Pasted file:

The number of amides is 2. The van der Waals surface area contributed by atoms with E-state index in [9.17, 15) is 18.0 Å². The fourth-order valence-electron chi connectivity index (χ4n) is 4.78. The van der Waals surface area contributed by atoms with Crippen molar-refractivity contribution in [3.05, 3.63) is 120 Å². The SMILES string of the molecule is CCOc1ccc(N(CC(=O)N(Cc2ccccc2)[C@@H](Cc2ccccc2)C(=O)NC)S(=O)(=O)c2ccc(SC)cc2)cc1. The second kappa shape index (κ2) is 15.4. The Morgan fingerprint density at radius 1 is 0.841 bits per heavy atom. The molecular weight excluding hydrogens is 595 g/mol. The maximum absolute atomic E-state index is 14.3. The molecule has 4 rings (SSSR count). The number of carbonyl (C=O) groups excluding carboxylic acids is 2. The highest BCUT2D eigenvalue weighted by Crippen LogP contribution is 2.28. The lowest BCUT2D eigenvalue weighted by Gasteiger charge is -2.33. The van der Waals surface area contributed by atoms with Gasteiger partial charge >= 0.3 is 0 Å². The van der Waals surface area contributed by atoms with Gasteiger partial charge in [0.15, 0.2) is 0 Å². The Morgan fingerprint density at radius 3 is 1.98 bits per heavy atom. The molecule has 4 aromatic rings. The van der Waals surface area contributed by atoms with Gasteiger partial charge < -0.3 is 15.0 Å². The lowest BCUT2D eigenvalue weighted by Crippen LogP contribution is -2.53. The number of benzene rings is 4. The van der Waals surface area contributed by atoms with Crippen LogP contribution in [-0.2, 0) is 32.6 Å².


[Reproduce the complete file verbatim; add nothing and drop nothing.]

The number of amides is 2. The van der Waals surface area contributed by atoms with E-state index in [9.17, 15) is 18.0 Å². The fourth-order valence-electron chi connectivity index (χ4n) is 4.78. The van der Waals surface area contributed by atoms with Crippen molar-refractivity contribution in [3.05, 3.63) is 120 Å². The SMILES string of the molecule is CCOc1ccc(N(CC(=O)N(Cc2ccccc2)[C@@H](Cc2ccccc2)C(=O)NC)S(=O)(=O)c2ccc(SC)cc2)cc1. The second kappa shape index (κ2) is 15.4. The Morgan fingerprint density at radius 1 is 0.841 bits per heavy atom. The molecular weight excluding hydrogens is 595 g/mol. The maximum absolute atomic E-state index is 14.3. The molecule has 4 rings (SSSR count). The number of carbonyl (C=O) groups excluding carboxylic acids is 2. The highest BCUT2D eigenvalue weighted by Crippen LogP contribution is 2.28. The lowest BCUT2D eigenvalue weighted by Gasteiger charge is -2.33. The van der Waals surface area contributed by atoms with Gasteiger partial charge >= 0.3 is 0 Å². The van der Waals surface area contributed by atoms with Gasteiger partial charge in [0.15, 0.2) is 0 Å². The Morgan fingerprint density at radius 3 is 1.98 bits per heavy atom. The molecule has 4 aromatic rings. The van der Waals surface area contributed by atoms with Gasteiger partial charge < -0.3 is 15.0 Å². The lowest BCUT2D eigenvalue weighted by Crippen LogP contribution is -2.53. The number of benzene rings is 4. The van der Waals surface area contributed by atoms with Crippen LogP contribution in [-0.2, 0) is 32.6 Å².